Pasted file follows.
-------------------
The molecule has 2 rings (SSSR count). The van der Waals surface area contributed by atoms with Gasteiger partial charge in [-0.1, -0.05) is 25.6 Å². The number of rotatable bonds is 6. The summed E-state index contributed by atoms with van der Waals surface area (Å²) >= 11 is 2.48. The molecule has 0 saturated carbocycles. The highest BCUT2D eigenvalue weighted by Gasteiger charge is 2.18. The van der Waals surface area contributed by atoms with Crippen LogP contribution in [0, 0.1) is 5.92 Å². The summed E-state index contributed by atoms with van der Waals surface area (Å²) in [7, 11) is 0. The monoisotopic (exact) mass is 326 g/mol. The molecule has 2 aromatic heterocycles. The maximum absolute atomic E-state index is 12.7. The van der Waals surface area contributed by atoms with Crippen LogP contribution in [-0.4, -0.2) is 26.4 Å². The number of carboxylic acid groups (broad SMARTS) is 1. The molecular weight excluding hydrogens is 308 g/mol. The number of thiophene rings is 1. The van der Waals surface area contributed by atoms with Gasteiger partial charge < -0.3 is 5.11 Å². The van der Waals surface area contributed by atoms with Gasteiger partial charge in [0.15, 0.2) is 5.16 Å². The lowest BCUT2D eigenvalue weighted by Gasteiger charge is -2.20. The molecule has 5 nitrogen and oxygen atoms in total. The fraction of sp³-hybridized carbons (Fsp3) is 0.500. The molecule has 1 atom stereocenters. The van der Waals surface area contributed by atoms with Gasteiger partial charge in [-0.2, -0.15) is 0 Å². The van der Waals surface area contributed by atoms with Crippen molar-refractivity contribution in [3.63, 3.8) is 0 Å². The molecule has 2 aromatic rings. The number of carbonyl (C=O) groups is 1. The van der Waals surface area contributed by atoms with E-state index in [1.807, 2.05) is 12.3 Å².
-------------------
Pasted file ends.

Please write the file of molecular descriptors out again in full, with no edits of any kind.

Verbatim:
The molecule has 2 rings (SSSR count). The van der Waals surface area contributed by atoms with Gasteiger partial charge in [-0.1, -0.05) is 25.6 Å². The number of rotatable bonds is 6. The summed E-state index contributed by atoms with van der Waals surface area (Å²) >= 11 is 2.48. The molecule has 0 saturated carbocycles. The highest BCUT2D eigenvalue weighted by Gasteiger charge is 2.18. The van der Waals surface area contributed by atoms with Crippen LogP contribution in [0, 0.1) is 5.92 Å². The summed E-state index contributed by atoms with van der Waals surface area (Å²) in [7, 11) is 0. The monoisotopic (exact) mass is 326 g/mol. The molecule has 2 aromatic heterocycles. The maximum absolute atomic E-state index is 12.7. The van der Waals surface area contributed by atoms with Crippen LogP contribution in [-0.4, -0.2) is 26.4 Å². The number of carboxylic acid groups (broad SMARTS) is 1. The molecular weight excluding hydrogens is 308 g/mol. The number of thiophene rings is 1. The van der Waals surface area contributed by atoms with Gasteiger partial charge < -0.3 is 5.11 Å². The van der Waals surface area contributed by atoms with Gasteiger partial charge in [0.15, 0.2) is 5.16 Å². The lowest BCUT2D eigenvalue weighted by Gasteiger charge is -2.20. The molecule has 5 nitrogen and oxygen atoms in total. The fraction of sp³-hybridized carbons (Fsp3) is 0.500. The molecule has 1 atom stereocenters. The van der Waals surface area contributed by atoms with Gasteiger partial charge in [-0.2, -0.15) is 0 Å². The van der Waals surface area contributed by atoms with Crippen molar-refractivity contribution in [3.63, 3.8) is 0 Å². The molecule has 2 aromatic rings. The number of carbonyl (C=O) groups is 1. The van der Waals surface area contributed by atoms with E-state index in [1.807, 2.05) is 12.3 Å².